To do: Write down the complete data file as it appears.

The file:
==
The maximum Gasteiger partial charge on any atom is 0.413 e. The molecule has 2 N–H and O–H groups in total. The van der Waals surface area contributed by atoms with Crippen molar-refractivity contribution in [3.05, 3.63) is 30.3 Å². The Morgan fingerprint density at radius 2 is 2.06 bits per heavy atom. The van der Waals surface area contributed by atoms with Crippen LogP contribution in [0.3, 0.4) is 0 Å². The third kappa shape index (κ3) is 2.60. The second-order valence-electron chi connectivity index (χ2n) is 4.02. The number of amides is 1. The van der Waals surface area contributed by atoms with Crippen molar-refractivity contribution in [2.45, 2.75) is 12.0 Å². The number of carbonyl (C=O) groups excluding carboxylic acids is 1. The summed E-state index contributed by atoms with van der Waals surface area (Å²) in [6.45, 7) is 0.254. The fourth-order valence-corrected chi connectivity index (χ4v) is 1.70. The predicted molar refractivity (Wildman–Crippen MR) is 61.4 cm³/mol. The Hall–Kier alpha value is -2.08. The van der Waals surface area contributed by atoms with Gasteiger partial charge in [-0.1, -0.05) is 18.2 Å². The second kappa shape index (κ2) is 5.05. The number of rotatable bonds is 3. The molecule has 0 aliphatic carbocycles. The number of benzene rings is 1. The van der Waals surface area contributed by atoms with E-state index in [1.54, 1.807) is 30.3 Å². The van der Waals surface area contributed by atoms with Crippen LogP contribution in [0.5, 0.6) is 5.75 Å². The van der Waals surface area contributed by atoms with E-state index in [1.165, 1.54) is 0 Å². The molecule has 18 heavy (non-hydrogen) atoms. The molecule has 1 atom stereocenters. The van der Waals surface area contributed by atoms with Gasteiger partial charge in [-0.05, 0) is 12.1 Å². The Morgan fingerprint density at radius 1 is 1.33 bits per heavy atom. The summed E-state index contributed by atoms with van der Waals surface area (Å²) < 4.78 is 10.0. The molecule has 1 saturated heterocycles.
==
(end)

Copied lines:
The maximum Gasteiger partial charge on any atom is 0.413 e. The molecule has 2 N–H and O–H groups in total. The van der Waals surface area contributed by atoms with Crippen molar-refractivity contribution in [3.05, 3.63) is 30.3 Å². The Morgan fingerprint density at radius 2 is 2.06 bits per heavy atom. The van der Waals surface area contributed by atoms with Crippen LogP contribution in [0.3, 0.4) is 0 Å². The third kappa shape index (κ3) is 2.60. The second-order valence-electron chi connectivity index (χ2n) is 4.02. The number of amides is 1. The van der Waals surface area contributed by atoms with Crippen molar-refractivity contribution in [2.45, 2.75) is 12.0 Å². The number of carbonyl (C=O) groups excluding carboxylic acids is 1. The summed E-state index contributed by atoms with van der Waals surface area (Å²) in [6.45, 7) is 0.254. The fourth-order valence-corrected chi connectivity index (χ4v) is 1.70. The predicted molar refractivity (Wildman–Crippen MR) is 61.4 cm³/mol. The Hall–Kier alpha value is -2.08. The van der Waals surface area contributed by atoms with Gasteiger partial charge in [-0.1, -0.05) is 18.2 Å². The second kappa shape index (κ2) is 5.05. The number of rotatable bonds is 3. The molecule has 0 aliphatic carbocycles. The number of benzene rings is 1. The van der Waals surface area contributed by atoms with E-state index in [1.54, 1.807) is 30.3 Å². The van der Waals surface area contributed by atoms with Crippen LogP contribution in [0.5, 0.6) is 5.75 Å². The van der Waals surface area contributed by atoms with E-state index in [1.165, 1.54) is 0 Å². The molecule has 18 heavy (non-hydrogen) atoms. The molecule has 1 atom stereocenters. The van der Waals surface area contributed by atoms with Gasteiger partial charge in [-0.05, 0) is 12.1 Å². The Morgan fingerprint density at radius 1 is 1.33 bits per heavy atom. The summed E-state index contributed by atoms with van der Waals surface area (Å²) < 4.78 is 10.0. The molecule has 1 saturated heterocycles.